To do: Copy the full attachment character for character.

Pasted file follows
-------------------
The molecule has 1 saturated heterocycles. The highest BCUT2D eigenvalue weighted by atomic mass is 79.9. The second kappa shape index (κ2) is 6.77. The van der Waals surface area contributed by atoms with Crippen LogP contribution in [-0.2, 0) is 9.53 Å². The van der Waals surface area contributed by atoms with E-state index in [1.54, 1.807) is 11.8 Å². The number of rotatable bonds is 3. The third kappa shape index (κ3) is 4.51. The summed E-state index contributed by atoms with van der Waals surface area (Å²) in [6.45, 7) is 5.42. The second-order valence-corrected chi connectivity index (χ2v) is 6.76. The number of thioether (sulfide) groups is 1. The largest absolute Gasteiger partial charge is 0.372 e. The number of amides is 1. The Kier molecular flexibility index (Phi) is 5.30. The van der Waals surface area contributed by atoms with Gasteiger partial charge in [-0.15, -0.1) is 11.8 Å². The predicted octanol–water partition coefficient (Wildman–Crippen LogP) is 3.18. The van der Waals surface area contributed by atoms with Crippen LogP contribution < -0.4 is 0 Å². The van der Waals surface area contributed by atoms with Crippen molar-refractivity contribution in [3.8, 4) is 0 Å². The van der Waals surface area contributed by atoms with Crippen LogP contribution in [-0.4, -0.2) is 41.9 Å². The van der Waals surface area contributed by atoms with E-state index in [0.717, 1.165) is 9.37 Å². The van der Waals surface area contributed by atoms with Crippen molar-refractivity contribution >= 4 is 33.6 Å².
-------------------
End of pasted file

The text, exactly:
The molecule has 1 saturated heterocycles. The highest BCUT2D eigenvalue weighted by atomic mass is 79.9. The second kappa shape index (κ2) is 6.77. The van der Waals surface area contributed by atoms with Crippen LogP contribution in [-0.2, 0) is 9.53 Å². The van der Waals surface area contributed by atoms with E-state index in [1.54, 1.807) is 11.8 Å². The number of rotatable bonds is 3. The third kappa shape index (κ3) is 4.51. The summed E-state index contributed by atoms with van der Waals surface area (Å²) in [6.45, 7) is 5.42. The second-order valence-corrected chi connectivity index (χ2v) is 6.76. The number of thioether (sulfide) groups is 1. The largest absolute Gasteiger partial charge is 0.372 e. The number of amides is 1. The Kier molecular flexibility index (Phi) is 5.30. The van der Waals surface area contributed by atoms with Gasteiger partial charge in [-0.15, -0.1) is 11.8 Å². The predicted octanol–water partition coefficient (Wildman–Crippen LogP) is 3.18. The van der Waals surface area contributed by atoms with Crippen LogP contribution < -0.4 is 0 Å². The van der Waals surface area contributed by atoms with Crippen molar-refractivity contribution in [3.8, 4) is 0 Å². The van der Waals surface area contributed by atoms with Crippen LogP contribution in [-0.4, -0.2) is 41.9 Å². The van der Waals surface area contributed by atoms with E-state index in [0.717, 1.165) is 9.37 Å². The van der Waals surface area contributed by atoms with Crippen molar-refractivity contribution >= 4 is 33.6 Å².